Artists install new art at Carson City Courthouse
Emily Rogers ran a terry cloth over the clear panes protecting her photos.
Kaitlin Bryson ran pink thread through holes punched in library cards that she organized, cut and painted to build into art.
And Amy Aramanda examined the gold-colored frames of her painting-like photos while Logan Lape and Kath McGaughey gauged the angles of display of another artist’s ceramic sculptures.
The group of artists, all with bachelor’s and master’s degrees in fine art or working toward them, spent Friday morning at the Carson City Courthouse perfecting the displays of the art they’ve spent months or years working on. The show, dubbed New Crop, will officially run June 5 through Sept. 4 in the courthouse at 885 E. Musser St. The gallery is sponsored by the Capital City Arts Initiative.
The displays are as varied as the artists, with Rogers’ photographing old houses in Reno for an exhibit she dubbed “West of Wells.” She said she took her inspiration from old newspapers that featured their addresses.
“It’s sort of about looking at the houses, both past and present,” she said.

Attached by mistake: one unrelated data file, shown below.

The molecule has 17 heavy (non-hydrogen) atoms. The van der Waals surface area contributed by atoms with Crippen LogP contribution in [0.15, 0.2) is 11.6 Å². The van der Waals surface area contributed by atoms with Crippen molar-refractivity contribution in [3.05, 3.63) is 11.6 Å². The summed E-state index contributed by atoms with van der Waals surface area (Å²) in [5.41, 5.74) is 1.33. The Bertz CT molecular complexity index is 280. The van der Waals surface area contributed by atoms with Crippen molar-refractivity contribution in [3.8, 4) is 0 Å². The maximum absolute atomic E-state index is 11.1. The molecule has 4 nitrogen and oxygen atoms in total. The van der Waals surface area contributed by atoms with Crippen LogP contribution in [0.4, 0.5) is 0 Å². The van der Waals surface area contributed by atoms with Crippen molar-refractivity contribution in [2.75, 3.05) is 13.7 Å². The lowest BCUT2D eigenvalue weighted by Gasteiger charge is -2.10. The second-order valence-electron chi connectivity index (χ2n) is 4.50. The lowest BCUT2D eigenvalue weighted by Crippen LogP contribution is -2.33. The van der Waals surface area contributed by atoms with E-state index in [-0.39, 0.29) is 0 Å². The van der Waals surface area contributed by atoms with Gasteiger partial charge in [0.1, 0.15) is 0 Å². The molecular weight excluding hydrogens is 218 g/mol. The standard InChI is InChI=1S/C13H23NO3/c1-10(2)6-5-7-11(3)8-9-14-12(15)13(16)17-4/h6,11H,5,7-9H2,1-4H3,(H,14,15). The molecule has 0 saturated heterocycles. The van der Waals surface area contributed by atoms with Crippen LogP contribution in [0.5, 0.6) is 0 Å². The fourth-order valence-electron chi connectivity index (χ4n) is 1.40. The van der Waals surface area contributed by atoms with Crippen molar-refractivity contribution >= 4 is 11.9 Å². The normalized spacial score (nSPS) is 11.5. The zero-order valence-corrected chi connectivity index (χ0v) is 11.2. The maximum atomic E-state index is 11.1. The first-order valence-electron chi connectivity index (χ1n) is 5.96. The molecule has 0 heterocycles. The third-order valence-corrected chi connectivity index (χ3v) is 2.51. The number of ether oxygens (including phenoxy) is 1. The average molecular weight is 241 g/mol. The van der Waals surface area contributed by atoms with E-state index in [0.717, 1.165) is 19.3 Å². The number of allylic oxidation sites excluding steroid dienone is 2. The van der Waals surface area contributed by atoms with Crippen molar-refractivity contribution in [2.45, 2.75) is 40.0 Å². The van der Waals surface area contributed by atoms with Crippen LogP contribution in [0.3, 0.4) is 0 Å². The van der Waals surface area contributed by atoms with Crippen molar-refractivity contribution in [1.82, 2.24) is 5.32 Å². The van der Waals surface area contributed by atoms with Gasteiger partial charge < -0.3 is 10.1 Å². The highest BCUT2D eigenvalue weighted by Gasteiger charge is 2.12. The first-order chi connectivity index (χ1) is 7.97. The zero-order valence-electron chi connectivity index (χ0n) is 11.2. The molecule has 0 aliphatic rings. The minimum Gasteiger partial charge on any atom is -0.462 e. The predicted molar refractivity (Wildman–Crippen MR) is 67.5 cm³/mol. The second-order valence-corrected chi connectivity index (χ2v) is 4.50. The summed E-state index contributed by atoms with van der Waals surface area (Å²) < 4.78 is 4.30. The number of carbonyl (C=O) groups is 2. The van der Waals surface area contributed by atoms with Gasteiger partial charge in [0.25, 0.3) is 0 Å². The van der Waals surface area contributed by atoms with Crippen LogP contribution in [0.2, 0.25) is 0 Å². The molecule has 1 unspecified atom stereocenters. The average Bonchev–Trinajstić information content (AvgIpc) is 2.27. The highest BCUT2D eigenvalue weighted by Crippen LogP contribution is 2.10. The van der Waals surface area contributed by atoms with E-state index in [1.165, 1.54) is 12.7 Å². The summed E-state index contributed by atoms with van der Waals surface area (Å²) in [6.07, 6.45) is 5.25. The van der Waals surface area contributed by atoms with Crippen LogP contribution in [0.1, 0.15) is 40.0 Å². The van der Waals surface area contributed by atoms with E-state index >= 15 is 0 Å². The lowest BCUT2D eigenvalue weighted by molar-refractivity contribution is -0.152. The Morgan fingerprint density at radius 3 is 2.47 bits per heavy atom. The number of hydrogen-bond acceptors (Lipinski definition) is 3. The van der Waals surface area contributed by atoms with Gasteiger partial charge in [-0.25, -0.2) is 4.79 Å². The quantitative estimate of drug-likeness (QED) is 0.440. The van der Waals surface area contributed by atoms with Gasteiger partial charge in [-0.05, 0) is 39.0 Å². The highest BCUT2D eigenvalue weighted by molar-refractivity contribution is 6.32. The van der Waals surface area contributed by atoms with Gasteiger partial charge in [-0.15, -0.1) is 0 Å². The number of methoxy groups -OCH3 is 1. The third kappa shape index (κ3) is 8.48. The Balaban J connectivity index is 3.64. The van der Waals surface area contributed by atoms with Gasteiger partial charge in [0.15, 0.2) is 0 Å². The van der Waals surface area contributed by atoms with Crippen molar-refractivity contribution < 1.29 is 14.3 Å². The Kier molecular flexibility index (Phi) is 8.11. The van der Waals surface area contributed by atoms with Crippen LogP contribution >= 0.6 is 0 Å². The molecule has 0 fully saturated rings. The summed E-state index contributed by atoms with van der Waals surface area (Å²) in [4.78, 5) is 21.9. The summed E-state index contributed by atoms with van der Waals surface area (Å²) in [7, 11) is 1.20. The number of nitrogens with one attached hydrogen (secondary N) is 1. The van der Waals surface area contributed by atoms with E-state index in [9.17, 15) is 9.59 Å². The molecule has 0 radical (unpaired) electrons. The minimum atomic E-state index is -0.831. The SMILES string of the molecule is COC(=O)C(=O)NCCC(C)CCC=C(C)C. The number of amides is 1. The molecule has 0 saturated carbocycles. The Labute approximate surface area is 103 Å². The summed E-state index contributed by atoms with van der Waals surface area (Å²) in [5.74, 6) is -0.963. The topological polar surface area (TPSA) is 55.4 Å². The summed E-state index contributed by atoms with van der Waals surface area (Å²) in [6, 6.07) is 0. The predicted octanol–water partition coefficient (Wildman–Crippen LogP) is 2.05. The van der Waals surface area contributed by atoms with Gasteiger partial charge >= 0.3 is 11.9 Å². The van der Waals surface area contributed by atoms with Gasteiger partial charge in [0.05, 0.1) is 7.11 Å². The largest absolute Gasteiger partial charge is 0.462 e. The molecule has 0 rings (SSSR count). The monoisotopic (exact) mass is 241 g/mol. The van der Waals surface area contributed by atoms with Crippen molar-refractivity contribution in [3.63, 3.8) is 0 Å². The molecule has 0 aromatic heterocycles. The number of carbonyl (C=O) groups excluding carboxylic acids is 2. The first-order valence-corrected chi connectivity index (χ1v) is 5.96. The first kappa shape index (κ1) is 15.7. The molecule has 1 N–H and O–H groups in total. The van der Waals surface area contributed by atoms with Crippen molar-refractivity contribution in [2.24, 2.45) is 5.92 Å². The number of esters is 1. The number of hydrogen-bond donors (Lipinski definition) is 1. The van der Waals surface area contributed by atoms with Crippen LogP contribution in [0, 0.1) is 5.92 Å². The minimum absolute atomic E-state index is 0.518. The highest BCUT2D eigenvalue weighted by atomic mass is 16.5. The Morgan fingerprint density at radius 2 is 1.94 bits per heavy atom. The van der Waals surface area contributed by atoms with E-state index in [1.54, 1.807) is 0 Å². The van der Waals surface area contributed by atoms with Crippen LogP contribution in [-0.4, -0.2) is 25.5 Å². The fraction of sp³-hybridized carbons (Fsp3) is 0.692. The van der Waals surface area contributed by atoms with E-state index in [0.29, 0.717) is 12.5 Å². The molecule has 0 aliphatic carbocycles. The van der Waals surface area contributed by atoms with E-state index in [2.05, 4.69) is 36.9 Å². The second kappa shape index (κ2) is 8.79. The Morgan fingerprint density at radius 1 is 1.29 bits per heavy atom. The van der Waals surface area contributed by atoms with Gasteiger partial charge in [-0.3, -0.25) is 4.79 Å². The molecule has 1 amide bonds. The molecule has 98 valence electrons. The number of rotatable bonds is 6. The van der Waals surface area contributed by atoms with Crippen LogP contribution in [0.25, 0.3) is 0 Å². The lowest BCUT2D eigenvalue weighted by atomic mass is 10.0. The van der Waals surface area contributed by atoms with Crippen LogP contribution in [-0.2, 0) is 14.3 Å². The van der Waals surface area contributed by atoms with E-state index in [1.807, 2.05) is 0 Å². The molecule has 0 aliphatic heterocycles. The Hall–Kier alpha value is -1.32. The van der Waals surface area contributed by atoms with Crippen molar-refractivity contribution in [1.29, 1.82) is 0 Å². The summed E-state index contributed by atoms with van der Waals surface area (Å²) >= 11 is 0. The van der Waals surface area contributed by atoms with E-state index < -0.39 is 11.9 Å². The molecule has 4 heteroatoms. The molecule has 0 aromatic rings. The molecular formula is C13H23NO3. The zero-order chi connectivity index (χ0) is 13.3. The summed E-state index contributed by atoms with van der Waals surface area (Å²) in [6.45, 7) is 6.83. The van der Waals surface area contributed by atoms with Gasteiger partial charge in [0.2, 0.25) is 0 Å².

One of the homes used to be a church in the 1930s, she said. Now, its owners have it decorated with an old pew, though they didn’t know of their home’s history.
Aramanda’s photos are of a different sort – they look like paintings at first glance, only to have the photo-realistic eyes or mouths of the subjects stand out. She said she would spend up to nine hours painting and photographing the subjects in poses that mimic works from the masters of the art world, but with a contemporary bent.
One man, painted up like Pablo Picasso’s “The Old Guitar Player,” replaces the mourning face with a wild grin and sunglasses. Another mimes Vincent van Gogh’s self-portrait but with a smirk instead of Van Gogh’s stern face.
She said she changed the poses and looks to “counter the original paintings” and to “play with the context of the artwork.” She said she hoped to trick viewers, at least at first, into thinking the photos were paintings so they would think about the relationship of the two mediums.
“They’re time-consuming, but worth it,” she said.
Bryson said she worries a bit that her project was too big physically for viewers to take in. She combined hundreds of old library cards, painting out portions and cutting out others and organizing them into what she described as a “very non-linear story” with echoes of Nevada history and climate and more personal thoughts. It’s lined at the bottom with dead fruit, punctuating her thoughts on using old materials and what could be trash to make art.
“When things decay, they end up taking on a whole new meaning,” she said, adding about the cards that “people think they’re trash, but I think they’re beautiful.”